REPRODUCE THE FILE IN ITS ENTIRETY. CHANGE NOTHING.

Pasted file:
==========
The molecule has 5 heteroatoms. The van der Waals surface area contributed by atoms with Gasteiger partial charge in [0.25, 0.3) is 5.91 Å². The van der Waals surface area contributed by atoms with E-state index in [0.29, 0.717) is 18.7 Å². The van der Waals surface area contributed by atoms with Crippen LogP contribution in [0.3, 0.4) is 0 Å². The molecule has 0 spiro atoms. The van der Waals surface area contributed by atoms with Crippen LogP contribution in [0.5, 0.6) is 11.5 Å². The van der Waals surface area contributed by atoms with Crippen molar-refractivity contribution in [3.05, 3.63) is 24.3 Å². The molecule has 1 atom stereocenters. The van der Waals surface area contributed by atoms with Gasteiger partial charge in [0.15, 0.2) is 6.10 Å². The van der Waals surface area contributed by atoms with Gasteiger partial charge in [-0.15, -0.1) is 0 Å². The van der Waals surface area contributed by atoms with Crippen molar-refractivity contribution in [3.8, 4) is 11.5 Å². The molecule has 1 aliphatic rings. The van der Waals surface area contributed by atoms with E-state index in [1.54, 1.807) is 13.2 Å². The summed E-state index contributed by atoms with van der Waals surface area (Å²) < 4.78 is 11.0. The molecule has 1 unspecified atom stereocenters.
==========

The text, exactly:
The molecule has 5 heteroatoms. The van der Waals surface area contributed by atoms with Gasteiger partial charge in [0.25, 0.3) is 5.91 Å². The van der Waals surface area contributed by atoms with E-state index in [0.29, 0.717) is 18.7 Å². The van der Waals surface area contributed by atoms with Crippen LogP contribution in [0.3, 0.4) is 0 Å². The molecule has 0 spiro atoms. The van der Waals surface area contributed by atoms with Crippen LogP contribution in [0.5, 0.6) is 11.5 Å². The van der Waals surface area contributed by atoms with Crippen molar-refractivity contribution in [3.05, 3.63) is 24.3 Å². The molecule has 1 atom stereocenters. The van der Waals surface area contributed by atoms with Gasteiger partial charge in [0.15, 0.2) is 6.10 Å². The van der Waals surface area contributed by atoms with Gasteiger partial charge in [-0.15, -0.1) is 0 Å². The van der Waals surface area contributed by atoms with Crippen molar-refractivity contribution in [3.8, 4) is 11.5 Å². The molecule has 1 aliphatic rings. The van der Waals surface area contributed by atoms with E-state index in [1.54, 1.807) is 13.2 Å². The summed E-state index contributed by atoms with van der Waals surface area (Å²) < 4.78 is 11.0. The molecule has 1 unspecified atom stereocenters.